Dad And Son Moments Away From Explosion After Mistaking Discarded WW1 Grenade For Turtle In Somerset
A dad and his five-year-old son had a lucky escape when a ‘turtle’ they found while out walking actually turned out to be a WW1 hand grenade.
Louie Lomas, 29, and his son Lockley spotted the 100-year-old explosive on their daily walk by a river near their house in Taunton, Somerset, with the young boy at first attempting to pick it up.
Although initially thinking it was a turtle, ex-circus performer Louie managed to pick up his son before he made contact with the grenade – saving them both from a potential explosion.
The quick-thinking professional juggler immediately rang the police, who arrived within 10 minutes.
According to Louie, the grenade was sitting on the floor ‘right by [their] feet’ as they walked along the river where they usually go for their local walk.
‘Lockley did try to pick it up and I had to grab him very quickly,’ Louie explained, saying he received ‘a bit of a shock’ when he realised what the object actually was. Initially though, he did think: ‘What’s a turtle doing in the ground here?’
Luckily, Louie quickly came to the conclusion that their discovery wasn’t a harmless turtle but was, in fact, an extremely dangerous explosive. ‘It was pretty obvious what it was so I wasn’t going to mess around,’ he said.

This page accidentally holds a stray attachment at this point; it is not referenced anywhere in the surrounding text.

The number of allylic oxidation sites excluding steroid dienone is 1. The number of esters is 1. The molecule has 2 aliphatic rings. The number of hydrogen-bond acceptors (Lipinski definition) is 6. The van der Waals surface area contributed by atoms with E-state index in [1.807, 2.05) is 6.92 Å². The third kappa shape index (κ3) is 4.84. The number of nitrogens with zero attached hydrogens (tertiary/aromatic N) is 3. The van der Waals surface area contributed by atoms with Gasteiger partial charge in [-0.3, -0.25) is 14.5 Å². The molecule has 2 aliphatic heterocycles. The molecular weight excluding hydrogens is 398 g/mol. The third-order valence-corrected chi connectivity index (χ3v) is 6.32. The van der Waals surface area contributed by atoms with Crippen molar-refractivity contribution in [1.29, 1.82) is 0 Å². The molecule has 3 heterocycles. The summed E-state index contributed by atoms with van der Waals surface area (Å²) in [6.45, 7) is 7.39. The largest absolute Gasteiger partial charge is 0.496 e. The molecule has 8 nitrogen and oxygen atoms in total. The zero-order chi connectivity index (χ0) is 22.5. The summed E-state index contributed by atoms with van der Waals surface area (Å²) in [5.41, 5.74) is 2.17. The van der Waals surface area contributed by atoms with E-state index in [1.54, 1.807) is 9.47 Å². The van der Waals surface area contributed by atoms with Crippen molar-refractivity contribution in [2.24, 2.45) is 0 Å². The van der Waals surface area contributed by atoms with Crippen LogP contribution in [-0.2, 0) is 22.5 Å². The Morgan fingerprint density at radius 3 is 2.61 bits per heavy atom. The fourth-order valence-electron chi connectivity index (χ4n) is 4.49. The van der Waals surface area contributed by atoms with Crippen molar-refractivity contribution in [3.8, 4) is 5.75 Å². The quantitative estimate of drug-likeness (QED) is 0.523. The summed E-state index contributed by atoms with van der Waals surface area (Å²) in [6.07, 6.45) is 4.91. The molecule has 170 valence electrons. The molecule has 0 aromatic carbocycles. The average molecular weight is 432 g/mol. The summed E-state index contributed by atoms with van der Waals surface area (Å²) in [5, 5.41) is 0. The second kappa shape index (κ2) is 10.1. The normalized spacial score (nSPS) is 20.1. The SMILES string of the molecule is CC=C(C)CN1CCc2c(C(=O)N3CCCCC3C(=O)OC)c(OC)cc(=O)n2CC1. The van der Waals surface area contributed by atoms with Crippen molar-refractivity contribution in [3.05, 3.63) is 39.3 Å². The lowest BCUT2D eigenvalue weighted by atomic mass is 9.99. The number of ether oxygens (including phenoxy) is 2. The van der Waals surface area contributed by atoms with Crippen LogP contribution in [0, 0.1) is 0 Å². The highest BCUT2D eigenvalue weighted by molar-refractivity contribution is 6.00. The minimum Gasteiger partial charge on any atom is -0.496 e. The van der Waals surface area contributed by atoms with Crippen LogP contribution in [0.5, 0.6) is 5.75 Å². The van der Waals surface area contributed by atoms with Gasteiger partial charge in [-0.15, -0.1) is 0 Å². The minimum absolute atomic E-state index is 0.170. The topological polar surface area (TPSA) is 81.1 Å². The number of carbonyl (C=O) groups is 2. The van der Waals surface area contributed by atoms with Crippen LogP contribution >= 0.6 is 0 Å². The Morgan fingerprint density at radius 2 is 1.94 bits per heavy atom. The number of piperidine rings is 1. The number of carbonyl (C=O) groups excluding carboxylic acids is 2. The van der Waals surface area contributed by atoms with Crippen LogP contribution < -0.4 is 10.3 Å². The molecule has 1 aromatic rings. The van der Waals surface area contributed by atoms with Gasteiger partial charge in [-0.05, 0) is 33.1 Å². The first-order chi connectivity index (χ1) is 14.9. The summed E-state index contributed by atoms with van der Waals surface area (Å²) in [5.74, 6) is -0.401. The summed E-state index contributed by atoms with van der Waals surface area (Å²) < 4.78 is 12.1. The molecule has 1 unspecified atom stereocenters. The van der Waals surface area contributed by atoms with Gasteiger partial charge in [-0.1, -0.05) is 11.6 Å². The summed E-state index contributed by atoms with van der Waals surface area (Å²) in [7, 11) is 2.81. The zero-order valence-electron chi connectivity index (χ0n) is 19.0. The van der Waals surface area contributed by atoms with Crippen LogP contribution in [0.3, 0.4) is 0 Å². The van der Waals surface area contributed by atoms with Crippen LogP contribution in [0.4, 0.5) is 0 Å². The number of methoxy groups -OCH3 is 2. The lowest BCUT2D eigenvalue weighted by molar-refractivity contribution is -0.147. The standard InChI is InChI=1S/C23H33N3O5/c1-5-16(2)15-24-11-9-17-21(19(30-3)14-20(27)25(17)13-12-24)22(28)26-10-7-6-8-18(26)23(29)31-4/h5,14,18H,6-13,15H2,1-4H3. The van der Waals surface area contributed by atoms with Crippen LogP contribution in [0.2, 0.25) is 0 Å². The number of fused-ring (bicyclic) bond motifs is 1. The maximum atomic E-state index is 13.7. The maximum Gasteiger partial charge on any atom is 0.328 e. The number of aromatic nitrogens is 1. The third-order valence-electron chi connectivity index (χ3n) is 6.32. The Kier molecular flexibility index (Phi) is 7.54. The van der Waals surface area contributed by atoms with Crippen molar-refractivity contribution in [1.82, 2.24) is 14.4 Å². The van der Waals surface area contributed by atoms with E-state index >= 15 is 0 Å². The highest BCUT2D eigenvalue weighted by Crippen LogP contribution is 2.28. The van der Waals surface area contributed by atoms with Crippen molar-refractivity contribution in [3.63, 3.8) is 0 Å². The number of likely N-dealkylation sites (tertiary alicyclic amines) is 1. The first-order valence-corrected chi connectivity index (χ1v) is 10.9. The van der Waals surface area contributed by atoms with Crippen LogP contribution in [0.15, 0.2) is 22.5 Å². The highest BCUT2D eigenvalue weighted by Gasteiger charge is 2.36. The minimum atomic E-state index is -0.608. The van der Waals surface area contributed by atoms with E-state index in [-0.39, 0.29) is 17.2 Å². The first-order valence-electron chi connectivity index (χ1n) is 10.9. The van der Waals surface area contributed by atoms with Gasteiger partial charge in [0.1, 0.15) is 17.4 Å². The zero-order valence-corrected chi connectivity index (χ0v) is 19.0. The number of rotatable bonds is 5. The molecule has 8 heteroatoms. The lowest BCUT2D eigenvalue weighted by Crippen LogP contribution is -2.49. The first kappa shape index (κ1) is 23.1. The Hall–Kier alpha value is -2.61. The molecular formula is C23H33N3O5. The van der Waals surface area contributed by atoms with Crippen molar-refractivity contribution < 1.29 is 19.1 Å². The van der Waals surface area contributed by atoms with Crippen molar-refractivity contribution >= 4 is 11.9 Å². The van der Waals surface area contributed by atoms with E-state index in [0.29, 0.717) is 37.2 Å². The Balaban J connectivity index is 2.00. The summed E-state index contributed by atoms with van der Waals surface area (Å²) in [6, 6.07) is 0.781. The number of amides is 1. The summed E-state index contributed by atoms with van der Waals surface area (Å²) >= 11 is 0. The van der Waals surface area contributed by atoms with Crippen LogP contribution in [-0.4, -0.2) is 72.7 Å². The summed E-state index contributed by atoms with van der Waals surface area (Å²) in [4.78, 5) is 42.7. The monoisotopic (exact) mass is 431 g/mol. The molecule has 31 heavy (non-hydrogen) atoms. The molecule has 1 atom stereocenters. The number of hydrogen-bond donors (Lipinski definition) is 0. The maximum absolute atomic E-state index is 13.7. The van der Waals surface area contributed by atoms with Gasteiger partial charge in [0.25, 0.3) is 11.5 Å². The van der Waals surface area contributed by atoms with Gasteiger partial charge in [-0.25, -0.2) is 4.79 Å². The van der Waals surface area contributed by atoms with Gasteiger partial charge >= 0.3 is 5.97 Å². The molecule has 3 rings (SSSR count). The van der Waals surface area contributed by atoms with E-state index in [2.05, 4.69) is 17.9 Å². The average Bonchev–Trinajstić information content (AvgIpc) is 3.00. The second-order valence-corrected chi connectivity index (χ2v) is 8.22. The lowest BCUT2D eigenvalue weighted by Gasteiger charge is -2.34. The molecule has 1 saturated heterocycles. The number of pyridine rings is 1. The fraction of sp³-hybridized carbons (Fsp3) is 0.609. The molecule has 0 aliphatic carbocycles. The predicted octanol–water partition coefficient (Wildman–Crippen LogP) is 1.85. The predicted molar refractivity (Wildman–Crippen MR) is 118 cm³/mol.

Police arrived at the scene quickly, although Louie said further panic ensued when officers accidentally parked on the bridge right on top of the grenade.
The father explained:
When the police arrived, they actually came and parked on top of it by accident… When they asked where it was and I told them they’d just parked right on top of it, they freaked out, jumped us into the back of the car and sped to the end of the road, which was a dead end.
So then we kind of had to drive back over it again. Luckily we were in the middle of nowhere with no houses within 100 meters. Apparently it was still live, according to the bomb squad. I was disappointed I didn’t get to see it explode.
Louie and Lockley were kept on site until a bomb squad arrived, which later detonated the device.
He described it as a ‘hectic’ day, and one that only got more hectic when they returned home and told Lockley’s mum what had happened. ‘The look on [her] face when we got back – it freaked her right out,’ he said.
I can only imagine. What a lucky escape.
If you have a story you want to tell, send it to UNILAD via [email protected]